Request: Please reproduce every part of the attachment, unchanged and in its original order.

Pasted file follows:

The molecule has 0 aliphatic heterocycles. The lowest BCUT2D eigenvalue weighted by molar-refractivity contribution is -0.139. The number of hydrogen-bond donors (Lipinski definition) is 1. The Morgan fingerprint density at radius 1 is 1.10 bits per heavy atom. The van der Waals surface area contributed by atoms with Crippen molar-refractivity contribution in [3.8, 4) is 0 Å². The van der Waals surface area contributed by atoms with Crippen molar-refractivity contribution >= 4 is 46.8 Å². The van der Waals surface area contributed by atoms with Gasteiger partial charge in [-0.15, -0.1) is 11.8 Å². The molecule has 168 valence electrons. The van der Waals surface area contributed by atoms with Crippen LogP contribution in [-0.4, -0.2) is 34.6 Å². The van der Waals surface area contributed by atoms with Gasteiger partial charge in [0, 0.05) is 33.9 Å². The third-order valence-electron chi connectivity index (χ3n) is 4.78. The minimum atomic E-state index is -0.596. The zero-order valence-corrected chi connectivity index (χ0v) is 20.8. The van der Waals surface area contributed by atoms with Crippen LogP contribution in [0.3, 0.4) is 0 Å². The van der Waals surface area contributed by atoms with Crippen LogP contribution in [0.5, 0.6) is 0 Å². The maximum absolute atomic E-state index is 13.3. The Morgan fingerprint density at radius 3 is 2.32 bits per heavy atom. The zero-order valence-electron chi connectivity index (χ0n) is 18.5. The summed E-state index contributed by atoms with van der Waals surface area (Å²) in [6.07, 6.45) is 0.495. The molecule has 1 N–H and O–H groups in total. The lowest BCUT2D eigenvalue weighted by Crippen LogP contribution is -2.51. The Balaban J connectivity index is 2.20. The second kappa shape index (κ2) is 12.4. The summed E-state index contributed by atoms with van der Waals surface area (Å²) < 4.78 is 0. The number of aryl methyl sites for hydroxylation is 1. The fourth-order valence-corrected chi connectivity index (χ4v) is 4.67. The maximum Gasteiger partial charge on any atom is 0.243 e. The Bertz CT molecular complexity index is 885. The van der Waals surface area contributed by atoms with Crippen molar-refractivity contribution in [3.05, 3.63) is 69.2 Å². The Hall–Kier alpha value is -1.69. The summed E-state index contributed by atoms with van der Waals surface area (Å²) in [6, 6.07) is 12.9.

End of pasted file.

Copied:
The molecule has 0 aliphatic heterocycles. The lowest BCUT2D eigenvalue weighted by molar-refractivity contribution is -0.139. The number of hydrogen-bond donors (Lipinski definition) is 1. The Morgan fingerprint density at radius 1 is 1.10 bits per heavy atom. The van der Waals surface area contributed by atoms with Crippen molar-refractivity contribution in [3.8, 4) is 0 Å². The van der Waals surface area contributed by atoms with Crippen molar-refractivity contribution >= 4 is 46.8 Å². The van der Waals surface area contributed by atoms with Gasteiger partial charge in [-0.15, -0.1) is 11.8 Å². The molecule has 168 valence electrons. The van der Waals surface area contributed by atoms with Crippen LogP contribution in [-0.4, -0.2) is 34.6 Å². The van der Waals surface area contributed by atoms with Gasteiger partial charge in [0, 0.05) is 33.9 Å². The third-order valence-electron chi connectivity index (χ3n) is 4.78. The minimum atomic E-state index is -0.596. The zero-order valence-corrected chi connectivity index (χ0v) is 20.8. The van der Waals surface area contributed by atoms with Crippen LogP contribution in [0.3, 0.4) is 0 Å². The van der Waals surface area contributed by atoms with Crippen LogP contribution in [0.5, 0.6) is 0 Å². The maximum absolute atomic E-state index is 13.3. The Morgan fingerprint density at radius 3 is 2.32 bits per heavy atom. The zero-order valence-electron chi connectivity index (χ0n) is 18.5. The summed E-state index contributed by atoms with van der Waals surface area (Å²) in [6.07, 6.45) is 0.495. The molecule has 1 N–H and O–H groups in total. The lowest BCUT2D eigenvalue weighted by Crippen LogP contribution is -2.51. The Balaban J connectivity index is 2.20. The second kappa shape index (κ2) is 12.4. The summed E-state index contributed by atoms with van der Waals surface area (Å²) < 4.78 is 0. The number of aryl methyl sites for hydroxylation is 1. The fourth-order valence-corrected chi connectivity index (χ4v) is 4.67. The maximum Gasteiger partial charge on any atom is 0.243 e. The Bertz CT molecular complexity index is 885. The van der Waals surface area contributed by atoms with Crippen molar-refractivity contribution in [3.05, 3.63) is 69.2 Å². The Hall–Kier alpha value is -1.69. The summed E-state index contributed by atoms with van der Waals surface area (Å²) in [6, 6.07) is 12.9.